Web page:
According to my internet research, the price for the round-trip by taxi should be between 300 and 400 Yuan (in 2019). From the back of the group, a man types 300 on his phone and puts its display under my nose (he will prove to be an exquisite person). I said to him: let’s go!
The construction of this temple is believed to have started around 500 after Christ.
The monastery is placed about 75 meters from the ground on a rocky wall and stands on tall wooden pylons.
It is the only existing temple with a combination of three Chinese traditional religions: Buddhism, Taoism, and Confucianism.
The monastery amazes the visitor not only for its spirituality and architecture but also for the surrounding landscape.
The park can be reached either by public transport (approx. 45 minutes) or by taxi (approx. 30 minutes). Having already a trusted taxi driver, I arranged with him an excursion for the next day.
Compared to the Hanging Temple, the Yungang Grottoes are not so far, but the visit lasts at least twice as much. The location is, actually, a big park with several sculptures, a pond, a temple, a museum, and much more.
The caves are carved directly into the sandstones and extend over a length of about one km.
There are here over 250 caves and 50,000 Buddha statues, some of them are only a few centimeters, others several meters high.
Ancient City Walls
From what I was able to understand by asking around and looking on the internet, the historic center of Datong is completely under renovation. Honestly, it seems to me that everything has been almost torn down, to be rebuilt from scratch according to classical Chinese architecture.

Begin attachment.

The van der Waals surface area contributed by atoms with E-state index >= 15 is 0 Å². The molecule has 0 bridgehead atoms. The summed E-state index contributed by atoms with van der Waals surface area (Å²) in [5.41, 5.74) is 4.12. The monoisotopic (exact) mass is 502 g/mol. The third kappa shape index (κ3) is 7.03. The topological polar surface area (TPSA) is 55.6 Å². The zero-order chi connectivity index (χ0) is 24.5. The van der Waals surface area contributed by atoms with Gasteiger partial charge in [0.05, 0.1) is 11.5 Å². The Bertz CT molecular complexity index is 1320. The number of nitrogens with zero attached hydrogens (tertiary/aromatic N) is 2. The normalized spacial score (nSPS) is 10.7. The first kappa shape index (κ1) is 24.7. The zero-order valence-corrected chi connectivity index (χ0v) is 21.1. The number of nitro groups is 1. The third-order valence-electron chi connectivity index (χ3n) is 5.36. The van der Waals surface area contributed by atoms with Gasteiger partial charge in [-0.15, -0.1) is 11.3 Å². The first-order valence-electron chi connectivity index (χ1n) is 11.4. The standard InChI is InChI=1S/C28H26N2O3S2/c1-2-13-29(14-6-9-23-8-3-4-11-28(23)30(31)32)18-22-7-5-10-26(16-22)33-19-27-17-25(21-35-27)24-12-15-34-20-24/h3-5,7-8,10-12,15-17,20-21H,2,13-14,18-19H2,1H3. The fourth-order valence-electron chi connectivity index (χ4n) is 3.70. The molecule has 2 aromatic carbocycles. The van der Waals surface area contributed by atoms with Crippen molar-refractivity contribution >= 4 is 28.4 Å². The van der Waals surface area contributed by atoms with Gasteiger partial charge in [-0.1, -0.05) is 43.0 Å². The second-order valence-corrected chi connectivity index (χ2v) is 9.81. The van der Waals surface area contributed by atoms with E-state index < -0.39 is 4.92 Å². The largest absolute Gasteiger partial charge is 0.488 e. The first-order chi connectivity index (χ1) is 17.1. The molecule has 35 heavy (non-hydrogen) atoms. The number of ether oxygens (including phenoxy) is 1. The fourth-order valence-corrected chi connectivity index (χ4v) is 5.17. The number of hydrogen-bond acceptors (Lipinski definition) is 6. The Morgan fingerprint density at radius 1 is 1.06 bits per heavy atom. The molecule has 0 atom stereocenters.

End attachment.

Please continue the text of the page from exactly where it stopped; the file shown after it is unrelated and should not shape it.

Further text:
The historic center of Datong is located within the ancient city walls, which have been recently renovated and house several temples, sculptures, and pagodas. You can take a walk here, starting from one of the four gates (north, south, east, and west).
Outside the walls, there are the typical Chinese suburbs skyscrapers.
It stands out for its classical Chinese architecture. Around the square and in the streets around it, there are several restaurants and shops.
Although still under renovation, several attractions can be visited within the city walls. They are mostly located on the central streets that go from one gate to the other, cutting in two the perfect square of the walls. Among the things to see, there are:
Now it’s time to go to Datong Railway Station and leave for Beijing, the last stop of my journey. The arrival is expected at around 11 pm.
Trans-Siberian and Trans-Mongolian Railway – All you need to know
Travel arrangements: General Information
Departure station: Moscow
First stop: Nizhny Novgorod
Second stop: Kazan
Third stop: Yekaterinburg
Fourth Stop: Novosibirsk
Fifth stop: Krasnoyarsk and Stolby Nature Sanctuary
Sixth stop: Lake Baikal
Seventh stop: Irkutsk
Eighth stop: Ulan-Ude
Ninth stop: Ulaanbaatar
Tenth stop: Datong
Arrival station: Beijing